Partnering: Some Security Vendors Still Don't Get It

By Frank Ohlhorst  |  Posted 2007-09-27 Email Print this article Print
 
 
 
 
 
 
 

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Opinion: Security vendors have a dirty little secret. Can you guess what it is?

It may be an oversimplification, but the channel is really just about three things; products, services and relationships. Successful solution providers have mastered those elements to build revenue and ongoing business. It seems so simple, yet a lot of vendors just don't grasp the concept.

Let's take look at how most security vendors address their partners. The companies build up impressive channel programs that offer training, good margins and support for their partners, all of which seems to work out well in the beginning.

But there is a dirty little secret, one that is often revealed several months down the road; a secret that damages customer relationships and can cut solution providers out of the ongoing revenue equation. What is it? Direct sales of contracts and license renewals.

When a solution provider sells a software security product, security appliance or service, it is implied that there must be some sort of regular updates. The product usually comes with a year or so of automated updates and support. The real question here is: "What happens when the year is up"?

Many of the vendors have no problem directly contacting the customer for service renewals or upgrades and most often do just that. That simple act undermines a solution provider's relationship with their customer because the vendor usurps the solution provider's role as the trusted advisor, which takes revenue opportunities right out of the solution provider's pocket.

The irony here is that the solution provider usually registers security products for customers as part of their service, and that registration information is what fuels the vendor's renewal business.

So what is the lesson here? Solution providers need to carefully examine their partner relationships with their security vendors and make sure they are not cut out of the process. Ideally, a security vendor will go through their solution provider when it comes to renewals and not directly contact the customer. Of course, that is a little harder when it comes to products that are sold both through the channel and through retail.

In that case, vendors should make sure that the solution provider that registers the product has a spot on the registration form that identifies them as the seller of the product. Vendors can then use that code to pay out commissions on upgrades to the solution provider if a customer goes direct, or at the very least recommend that the customer work with their solution provider on the upgrade or renewal process.

Strangely enough, Vendors have the power here. By working with their partners, vendors can turn the renewal process into something that can drive more business for both themselves and their partners. Vendors need to give their channel partners every opportunity to communicate with their customers to build more business. After all, something as simple as an antivirus product renewal could turn into a sale of additional security products.

For solution providers, put your vendors to the task! Ask not what you can do for them, but what they can do for you.

Frank J. Ohlhorst is executive technology editor of The Channel Insider. He can be reached at frank.ohlhorst@ziffdavisenterprise.com.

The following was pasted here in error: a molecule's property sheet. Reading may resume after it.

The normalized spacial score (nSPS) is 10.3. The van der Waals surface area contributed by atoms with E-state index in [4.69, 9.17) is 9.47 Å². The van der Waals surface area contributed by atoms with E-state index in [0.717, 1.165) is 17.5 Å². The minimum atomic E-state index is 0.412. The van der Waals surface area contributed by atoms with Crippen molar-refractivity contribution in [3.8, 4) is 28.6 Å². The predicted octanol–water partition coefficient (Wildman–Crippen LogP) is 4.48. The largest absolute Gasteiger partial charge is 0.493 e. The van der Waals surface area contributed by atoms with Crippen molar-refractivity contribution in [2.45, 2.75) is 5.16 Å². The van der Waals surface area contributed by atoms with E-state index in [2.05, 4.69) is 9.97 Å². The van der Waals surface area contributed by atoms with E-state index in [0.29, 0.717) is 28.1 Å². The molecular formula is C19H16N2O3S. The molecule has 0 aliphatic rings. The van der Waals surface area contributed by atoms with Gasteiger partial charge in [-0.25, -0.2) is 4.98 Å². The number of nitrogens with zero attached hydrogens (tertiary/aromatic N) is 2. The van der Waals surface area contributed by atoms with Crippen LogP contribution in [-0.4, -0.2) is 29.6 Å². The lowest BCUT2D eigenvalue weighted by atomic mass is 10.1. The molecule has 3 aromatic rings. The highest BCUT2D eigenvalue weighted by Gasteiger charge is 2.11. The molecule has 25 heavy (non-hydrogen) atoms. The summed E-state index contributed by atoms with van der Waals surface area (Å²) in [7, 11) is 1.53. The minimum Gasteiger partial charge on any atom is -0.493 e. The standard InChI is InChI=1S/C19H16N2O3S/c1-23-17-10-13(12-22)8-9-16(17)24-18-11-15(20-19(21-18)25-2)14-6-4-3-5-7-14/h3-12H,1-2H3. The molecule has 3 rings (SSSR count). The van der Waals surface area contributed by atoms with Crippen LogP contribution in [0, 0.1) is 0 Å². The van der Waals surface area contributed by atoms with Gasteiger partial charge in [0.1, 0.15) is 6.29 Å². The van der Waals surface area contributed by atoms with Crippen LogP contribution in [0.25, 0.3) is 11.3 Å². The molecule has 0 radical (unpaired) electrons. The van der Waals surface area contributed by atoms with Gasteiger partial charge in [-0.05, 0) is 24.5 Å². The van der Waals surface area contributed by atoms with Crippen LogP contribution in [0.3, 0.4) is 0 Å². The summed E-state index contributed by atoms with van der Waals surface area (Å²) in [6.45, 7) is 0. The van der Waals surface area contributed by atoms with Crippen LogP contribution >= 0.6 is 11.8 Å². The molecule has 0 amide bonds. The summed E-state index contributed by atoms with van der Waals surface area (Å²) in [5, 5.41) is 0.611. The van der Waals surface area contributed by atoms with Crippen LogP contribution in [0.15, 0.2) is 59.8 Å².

Frank Ohlhorst Frank J. Ohlhorst is the Executive Technology Editor for eWeek Channel Insider and brings with him over 20 years of experience in the Information Technology field.He began his career as a network administrator and applications program in the private sector for two years before joining a computer consulting firm as a programmer analyst. In 1988 Frank founded a computer consulting company, which specialized in network design, implementation, and support, along with custom accounting applications developed in a variety of programming languages.In 1991, Frank took a position with the United States Department of Energy as a Network Manager for multiple DOE Area Offices with locations at Brookhaven National Laboratory (BNL), Princeton Plasma Physics Laboratory (PPL), Argonne National Laboratory (ANL), FermiLAB and the Ames Area Office (AMESAO). Frank's duties included managing the site networks, associated staff and the inter-network links between the area offices. He also served at the Computer Security Officer (CSO) for multiple DOE sites. Frank joined CMP Technology's Channel group in 1999 as a Technical Editor assigned to the CRN Test Center, within a year, Frank became the Senior Technical Editor, and was responsible for designing product testing methodologies, assigning product reviews, roundups and bakeoffs to the CRN Test Center staff.In 2003, Frank was named Technology Editor of CRN. In that capacity, he ensured that CRN maintained a clearer focus on technology and increased the integration of the Test Center's review content into both CRN's print and web properties. He also contributed to Netseminar's, hosted sessions at CMP's Xchange Channel trade shows and helped to develop new methods of content delivery, Such as CRN-TV.In September of 2004, Frank became the Director of the CRN Test Center and was charged with increasing the Test Center's contributions to CMP's Channel Web online presence and CMP's latest monthly publication, Digital Connect, a magazine geared towards the home integrator. He also continued to contribute to CMP's Netseminar series, Xchange events, industry conferences and CRN-TV.In January of 2007, CMP Launched CRNtech, a monthly publication focused on technology for the channel, with a mailed audience of 70,000 qualified readers. Frank was instrumental in the development and design of CRNTech and was the editorial director of the publication as well as its primary contributor. He also maintained the edit calendar, and hosted quarterly CRNTech Live events.In June 2007, Frank was named Senior Technology Analyst and became responsible for the technical focus and edit calendars of all the Channel Group's publications, including CRN, CRNTech, and VARBusiness, along with the Channel Group's specialized publications Solutions Inc., Government VAR, TechBuilder and various custom publications. Frank joined Ziff Davis Enterprise in September of 2007 and focuses on creating editorial content geared towards the purveyors of Information Technology products and services. Frank writes comparative reviews, channel analysis pieces and participates in many of Ziff Davis Enterprise's tradeshows and webinars. He has received several awards for his writing and editing, including back to back best review of the year awards, and a president's award for CRN-TV. Frank speaks at many industry conferences, is a contributor to several IT Books, holds several records for online hits and has several industry certifications, including Novell's CNE, Microsoft's MCP.Frank can be reached at frank.ohlhorst@ziffdavisenterprise.com